The D.C. Zoning Commission, in a decision angering preservationists and developers alike, voted yesterday to curtail high-rise commercial development on an historic three-block section of Connecticut Avenue north of Dupont Circle.

By a vote of 3 to 1, the commission decided to reduce the permitted height of buildings from the current 90 feet to 70 feet, which would allow structures up to six storeies. Most existing buildings, dating from the late 19th Century, are three to five stories high.

The new height limit could still permit significant development along both sides of Connecticut Avenue from Dupont Circle northward to Florida Avenue, Washington's historic 19th century city boundary. The limit does not apply elsewhere in the city, but could set a benchmark for other areas adjacent to downtown commercial areas where the maximum allowable height is generally 130 feet.

Spokesmen for citizen groups, who had fought to maintain what they described as the historic human-scale neighborhood, assailed the commission vote. "It's a horrible zoning. It just won't save anything," exclaimed Ann Sellin of the Dupont Circle Citizens Association, a leader in the decade-long fight to reduce the permissible height to 50 feet.

Whayne S. Quin, a zoning lawyer with clients in the Dupont Circle area, said the decision "is not in the city's best interests" in maintaining economic competition with the burgeoning suburbs. By reducing tax incentives to developers, he said the change in zoning would probably hasten the demolition of older buildings rather than help save them.

While almost certainly decisive, yesterday's vote was not final. The action is subject to review and comment by the National Capital Planning Commission, which is responsible for monitoring the federal government's interest in the capital city. That commission previously had recommended that the city zoning body adopt a 55-foot height limit north of Dupont Circle.

The ruling will take effect only after a final Zoning Commission vote, probably next month. After final adoption, it could be appealed to the courts by those objecting to its provisions.

The outcome of yesterday's vote became obvious as soon as commission members began debating the issues. George M. White, the architect of the Capitol, who by law sits on the commission, argued at first that the existing 90-foot height limit reflects proper planning and would help support the Metro subway, which served the area. But he eventually voted for the 70-foot limit.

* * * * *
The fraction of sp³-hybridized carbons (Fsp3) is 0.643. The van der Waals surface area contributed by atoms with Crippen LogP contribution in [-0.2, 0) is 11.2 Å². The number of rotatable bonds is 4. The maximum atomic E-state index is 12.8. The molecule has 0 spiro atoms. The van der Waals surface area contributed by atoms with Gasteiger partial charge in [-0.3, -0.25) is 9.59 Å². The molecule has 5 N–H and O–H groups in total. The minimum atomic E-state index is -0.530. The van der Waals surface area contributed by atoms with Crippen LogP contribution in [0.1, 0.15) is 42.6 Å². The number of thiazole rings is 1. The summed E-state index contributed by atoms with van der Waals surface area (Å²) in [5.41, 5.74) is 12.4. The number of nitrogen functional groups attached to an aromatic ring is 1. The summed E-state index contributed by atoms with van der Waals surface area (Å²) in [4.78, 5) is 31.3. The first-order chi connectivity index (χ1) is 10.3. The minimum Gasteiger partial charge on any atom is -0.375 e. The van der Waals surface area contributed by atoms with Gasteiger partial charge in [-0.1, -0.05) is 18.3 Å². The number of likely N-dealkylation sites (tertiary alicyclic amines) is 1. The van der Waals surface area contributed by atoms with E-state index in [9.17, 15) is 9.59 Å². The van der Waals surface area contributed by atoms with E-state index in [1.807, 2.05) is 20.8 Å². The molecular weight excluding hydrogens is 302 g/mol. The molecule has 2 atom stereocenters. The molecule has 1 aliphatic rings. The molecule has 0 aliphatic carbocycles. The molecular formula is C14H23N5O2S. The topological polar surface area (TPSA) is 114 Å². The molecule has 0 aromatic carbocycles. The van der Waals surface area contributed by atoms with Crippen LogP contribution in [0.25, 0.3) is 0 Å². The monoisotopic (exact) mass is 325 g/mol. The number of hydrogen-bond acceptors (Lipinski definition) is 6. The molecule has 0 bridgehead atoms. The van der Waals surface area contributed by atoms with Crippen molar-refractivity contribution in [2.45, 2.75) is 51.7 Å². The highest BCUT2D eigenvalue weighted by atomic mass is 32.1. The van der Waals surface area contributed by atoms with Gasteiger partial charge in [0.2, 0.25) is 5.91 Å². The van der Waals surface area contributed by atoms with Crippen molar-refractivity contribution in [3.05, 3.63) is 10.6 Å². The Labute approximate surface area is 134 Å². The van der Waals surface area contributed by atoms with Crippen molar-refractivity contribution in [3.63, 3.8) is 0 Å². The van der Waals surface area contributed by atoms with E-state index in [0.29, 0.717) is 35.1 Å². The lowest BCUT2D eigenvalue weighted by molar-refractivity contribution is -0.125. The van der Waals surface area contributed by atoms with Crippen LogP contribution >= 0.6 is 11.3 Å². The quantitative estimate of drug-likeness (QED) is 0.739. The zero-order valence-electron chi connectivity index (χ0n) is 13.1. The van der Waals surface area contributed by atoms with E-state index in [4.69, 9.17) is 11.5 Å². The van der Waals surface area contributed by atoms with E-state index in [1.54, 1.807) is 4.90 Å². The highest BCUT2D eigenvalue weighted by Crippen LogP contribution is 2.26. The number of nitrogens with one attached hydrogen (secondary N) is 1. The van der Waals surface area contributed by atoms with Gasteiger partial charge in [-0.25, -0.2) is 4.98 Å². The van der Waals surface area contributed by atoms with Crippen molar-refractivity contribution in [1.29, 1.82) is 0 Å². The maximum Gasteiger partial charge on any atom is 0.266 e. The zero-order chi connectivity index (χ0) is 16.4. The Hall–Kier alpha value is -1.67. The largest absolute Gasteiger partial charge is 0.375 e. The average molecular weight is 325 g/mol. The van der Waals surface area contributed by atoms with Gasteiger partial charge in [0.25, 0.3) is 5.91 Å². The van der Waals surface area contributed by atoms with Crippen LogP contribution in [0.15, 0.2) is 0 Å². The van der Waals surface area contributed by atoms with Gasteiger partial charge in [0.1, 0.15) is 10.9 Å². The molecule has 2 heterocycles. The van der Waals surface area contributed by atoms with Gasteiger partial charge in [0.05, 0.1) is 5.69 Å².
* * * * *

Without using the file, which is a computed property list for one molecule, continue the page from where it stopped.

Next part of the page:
Commissioner Ruby McZier, a lawyer, asserted that it is the job of the Joint Committee on Landmarks, not the Zoning Commission, to preserve historic structures. As a result, she said the commission had no responsibility to set the 50-foot limit the citizens wanted to save most existing buildings.

Another commissioner, Walter Lewis, a Howard University urban planning professor, agreed with McZier, declaring that "like it or not, there is another body charged with preserving the historic fabric -- the law does not give us that responsibility." He proposed the C3-B zoning that was adopted, which permits a 70-foot height.

The only vote against Lewis' motion was cast by John Parsons, associate regional director of the National Park Service, who said it would be "unconscionable" to let developers change the face of the neighborhood. He said the fate of 45 buildings is in question.

Theodore Mariani, the commission chairman and an architect, left the room during the debate and did not vote because he is a Dupont Circle property owner. He previously had favored keeping the 90-foot limit.

The reduction in allowable building heights would reduce the amount of floor space in a building that could be rented or leased. Preservationists contend that is only part of their concern, saying that they want to maintain the mansard roofs, scrolled gables and chimneys that give the area an almost European ambiance.

Dupont Circle, one of Washington's best-known public plazas, is the hub of a neighborhood of stores, galleries, theaters, offices and restaurants with a large population of professionals attracted by its diverse lifestyles.

"If historic preservation is the objective, then you should determine what buildings should be preserved," zoning lawyer Norman Glasgow asserted in arguing at earlier hearings to keep the existing height limit.

Two buildings on Connecticut Avenue already have been built to the currently allowed 90-foot height, and another high-rise development is under way on adjacent Hillyer Place. "I think Hillyer Place is a disaster to the development of that area," Parsons said.

While Dupont Circle preservationists received a setback, residents of the Fairlawn neighborhood in far Southeast Washington won a victory in a less visible, but equally controversial dispute over a proposed high-density residential development.

After six hearings conducted over a two-year period, the commission voted 4 to 1 to reject a 100-unit project on the vacant site of the former Ruppert Home for the Aged at 22nd Street and T Place SE. Only Mariani voted to approve it. A total of 52 units could be built on the site under existing zoning, but there are no plans for that size project.

"We spent a lot of time, a lot of hours [fighting the project] and we are elated," exclaimed Ron Moyer, a Fairlawn Advisory Neighborhood Commission member.